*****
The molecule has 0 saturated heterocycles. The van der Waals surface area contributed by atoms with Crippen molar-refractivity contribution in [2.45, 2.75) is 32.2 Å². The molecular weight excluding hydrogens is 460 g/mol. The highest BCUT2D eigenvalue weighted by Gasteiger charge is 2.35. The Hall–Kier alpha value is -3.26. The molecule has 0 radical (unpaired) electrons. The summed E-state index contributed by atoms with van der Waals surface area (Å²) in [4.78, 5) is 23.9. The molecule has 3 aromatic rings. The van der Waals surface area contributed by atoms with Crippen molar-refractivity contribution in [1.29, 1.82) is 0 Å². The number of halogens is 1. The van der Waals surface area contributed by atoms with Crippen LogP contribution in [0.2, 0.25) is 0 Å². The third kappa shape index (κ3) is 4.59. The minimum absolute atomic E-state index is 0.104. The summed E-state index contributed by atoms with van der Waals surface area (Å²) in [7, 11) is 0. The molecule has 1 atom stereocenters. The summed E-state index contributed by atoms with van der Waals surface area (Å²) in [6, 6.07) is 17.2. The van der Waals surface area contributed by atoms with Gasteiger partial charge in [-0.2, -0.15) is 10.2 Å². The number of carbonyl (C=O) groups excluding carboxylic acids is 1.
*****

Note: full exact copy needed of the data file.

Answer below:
The molecule has 0 saturated heterocycles. The van der Waals surface area contributed by atoms with Crippen molar-refractivity contribution in [2.45, 2.75) is 32.2 Å². The molecular weight excluding hydrogens is 460 g/mol. The highest BCUT2D eigenvalue weighted by Gasteiger charge is 2.35. The Hall–Kier alpha value is -3.26. The molecule has 0 radical (unpaired) electrons. The summed E-state index contributed by atoms with van der Waals surface area (Å²) in [4.78, 5) is 23.9. The molecule has 3 aromatic rings. The van der Waals surface area contributed by atoms with Crippen molar-refractivity contribution in [1.29, 1.82) is 0 Å². The number of halogens is 1. The van der Waals surface area contributed by atoms with Crippen LogP contribution in [0.2, 0.25) is 0 Å². The third kappa shape index (κ3) is 4.59. The minimum absolute atomic E-state index is 0.104. The summed E-state index contributed by atoms with van der Waals surface area (Å²) in [7, 11) is 0. The molecule has 1 atom stereocenters. The summed E-state index contributed by atoms with van der Waals surface area (Å²) in [6, 6.07) is 17.2. The van der Waals surface area contributed by atoms with Gasteiger partial charge in [-0.2, -0.15) is 10.2 Å². The number of carbonyl (C=O) groups excluding carboxylic acids is 1.